Problem is that I get stuck in the first example on a simple thing they simply pass over. . . Resource files.

I''m going to go in much detail so you guys can tell me where I went wrong.

ok, for starters, here''s the code they provide (simple tool bar on top with a Quit command in the file menu):

//resourcescript.rc
#include "resource.h"

BEGIN
POPUP "&File"
BEGIN
END
END
//End Of File

//Resource.h
#define IDM_EXIT 40001
//End Of File

Now, I didnt know anything about resources files so I tried a couple of things. . .

I first thought it would be nice to make a new file. I hit File-->New-->Files-->Resource Script
This managed to create an entry in the Resources Tab(between the files and class tab). . .so far so good.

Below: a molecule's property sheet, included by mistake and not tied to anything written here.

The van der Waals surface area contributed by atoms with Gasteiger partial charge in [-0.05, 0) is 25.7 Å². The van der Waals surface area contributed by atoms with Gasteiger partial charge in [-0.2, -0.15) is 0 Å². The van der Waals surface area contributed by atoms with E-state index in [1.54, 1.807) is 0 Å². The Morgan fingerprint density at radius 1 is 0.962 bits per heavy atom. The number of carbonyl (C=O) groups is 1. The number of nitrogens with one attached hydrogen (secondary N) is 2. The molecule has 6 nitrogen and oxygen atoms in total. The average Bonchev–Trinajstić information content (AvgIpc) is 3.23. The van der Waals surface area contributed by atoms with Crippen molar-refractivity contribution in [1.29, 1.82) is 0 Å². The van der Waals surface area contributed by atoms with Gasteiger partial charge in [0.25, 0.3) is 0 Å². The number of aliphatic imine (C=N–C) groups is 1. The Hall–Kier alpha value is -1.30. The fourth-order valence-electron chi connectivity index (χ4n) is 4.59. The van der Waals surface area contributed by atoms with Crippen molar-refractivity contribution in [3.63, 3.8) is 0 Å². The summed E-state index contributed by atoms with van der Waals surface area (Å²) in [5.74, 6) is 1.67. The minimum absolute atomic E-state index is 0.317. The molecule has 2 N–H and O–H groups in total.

This is where I get lost. . .
When in the resource tab, in the window where I usually type my code, there''s a folder with the name of my resource script.
the only thing I can do is to right-click on it and add symbols or include stuff. . .

So, I''m kinda lost there. . .
Ican add the file and quit thingies but I really dont know muh about the option listed in those checkboxes.
I dont know how to make the quit work either (when clicked on, this is supposed to close the DX application running)

So, what I did next was to go directly in my workspace folder and ooppen my resourcescript.rc in a text editor.
I''ve seen there that the genrated code wasnt similar to the one I typed above. . .

So i typed this same code directly in the text editor and saved it as a .rc file. . .
On compile, it seemed it would get errors in the .h file with those numbers after the includes (ie 102 and 40001)

So I''m at loss there. . .I dont know what else to try.

Could any one else give me a detailed insight or tutorial or webpage adress to help me?

thanks
Diabolus